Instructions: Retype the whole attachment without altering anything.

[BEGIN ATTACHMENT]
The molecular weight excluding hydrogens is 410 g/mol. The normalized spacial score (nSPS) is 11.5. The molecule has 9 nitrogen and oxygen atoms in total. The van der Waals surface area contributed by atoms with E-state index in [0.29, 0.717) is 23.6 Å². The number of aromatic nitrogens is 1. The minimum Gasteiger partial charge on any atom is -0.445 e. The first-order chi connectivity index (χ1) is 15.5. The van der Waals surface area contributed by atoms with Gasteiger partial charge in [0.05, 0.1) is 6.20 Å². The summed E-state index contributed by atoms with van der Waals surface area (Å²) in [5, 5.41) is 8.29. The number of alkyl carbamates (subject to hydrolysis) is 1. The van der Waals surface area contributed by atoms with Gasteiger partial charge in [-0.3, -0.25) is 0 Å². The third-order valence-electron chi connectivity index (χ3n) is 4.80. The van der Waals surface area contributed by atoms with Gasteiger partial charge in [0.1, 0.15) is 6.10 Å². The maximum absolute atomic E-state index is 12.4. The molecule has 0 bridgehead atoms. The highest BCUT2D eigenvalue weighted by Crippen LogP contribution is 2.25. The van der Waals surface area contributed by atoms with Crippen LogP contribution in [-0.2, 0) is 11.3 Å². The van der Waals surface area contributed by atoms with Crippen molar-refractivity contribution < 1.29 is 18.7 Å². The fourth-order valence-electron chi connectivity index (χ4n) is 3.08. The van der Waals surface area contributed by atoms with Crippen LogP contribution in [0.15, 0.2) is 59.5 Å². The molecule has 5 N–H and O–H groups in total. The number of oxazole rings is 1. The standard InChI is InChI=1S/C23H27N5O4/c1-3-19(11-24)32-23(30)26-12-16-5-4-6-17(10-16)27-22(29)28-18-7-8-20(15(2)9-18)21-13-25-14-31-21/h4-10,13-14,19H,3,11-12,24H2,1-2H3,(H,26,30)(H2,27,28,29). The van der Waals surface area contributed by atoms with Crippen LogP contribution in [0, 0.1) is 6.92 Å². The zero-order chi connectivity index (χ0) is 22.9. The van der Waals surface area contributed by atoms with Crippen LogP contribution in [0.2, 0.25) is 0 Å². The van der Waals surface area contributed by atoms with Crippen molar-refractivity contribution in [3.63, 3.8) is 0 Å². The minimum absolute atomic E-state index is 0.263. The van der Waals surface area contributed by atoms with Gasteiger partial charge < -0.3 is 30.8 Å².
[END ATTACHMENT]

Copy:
The molecular weight excluding hydrogens is 410 g/mol. The normalized spacial score (nSPS) is 11.5. The molecule has 9 nitrogen and oxygen atoms in total. The van der Waals surface area contributed by atoms with E-state index in [0.29, 0.717) is 23.6 Å². The number of aromatic nitrogens is 1. The minimum Gasteiger partial charge on any atom is -0.445 e. The first-order chi connectivity index (χ1) is 15.5. The van der Waals surface area contributed by atoms with Gasteiger partial charge in [0.05, 0.1) is 6.20 Å². The summed E-state index contributed by atoms with van der Waals surface area (Å²) in [5, 5.41) is 8.29. The number of alkyl carbamates (subject to hydrolysis) is 1. The van der Waals surface area contributed by atoms with Gasteiger partial charge in [-0.3, -0.25) is 0 Å². The third-order valence-electron chi connectivity index (χ3n) is 4.80. The van der Waals surface area contributed by atoms with Gasteiger partial charge in [0.1, 0.15) is 6.10 Å². The maximum absolute atomic E-state index is 12.4. The molecule has 0 bridgehead atoms. The highest BCUT2D eigenvalue weighted by Crippen LogP contribution is 2.25. The van der Waals surface area contributed by atoms with Crippen LogP contribution in [-0.2, 0) is 11.3 Å². The van der Waals surface area contributed by atoms with Crippen molar-refractivity contribution < 1.29 is 18.7 Å². The fourth-order valence-electron chi connectivity index (χ4n) is 3.08. The van der Waals surface area contributed by atoms with Crippen LogP contribution in [0.15, 0.2) is 59.5 Å². The molecule has 5 N–H and O–H groups in total. The number of oxazole rings is 1. The standard InChI is InChI=1S/C23H27N5O4/c1-3-19(11-24)32-23(30)26-12-16-5-4-6-17(10-16)27-22(29)28-18-7-8-20(15(2)9-18)21-13-25-14-31-21/h4-10,13-14,19H,3,11-12,24H2,1-2H3,(H,26,30)(H2,27,28,29). The van der Waals surface area contributed by atoms with Crippen LogP contribution in [0, 0.1) is 6.92 Å². The zero-order chi connectivity index (χ0) is 22.9. The van der Waals surface area contributed by atoms with Crippen LogP contribution in [0.2, 0.25) is 0 Å². The van der Waals surface area contributed by atoms with Crippen molar-refractivity contribution in [3.63, 3.8) is 0 Å². The minimum absolute atomic E-state index is 0.263. The van der Waals surface area contributed by atoms with Gasteiger partial charge < -0.3 is 30.8 Å².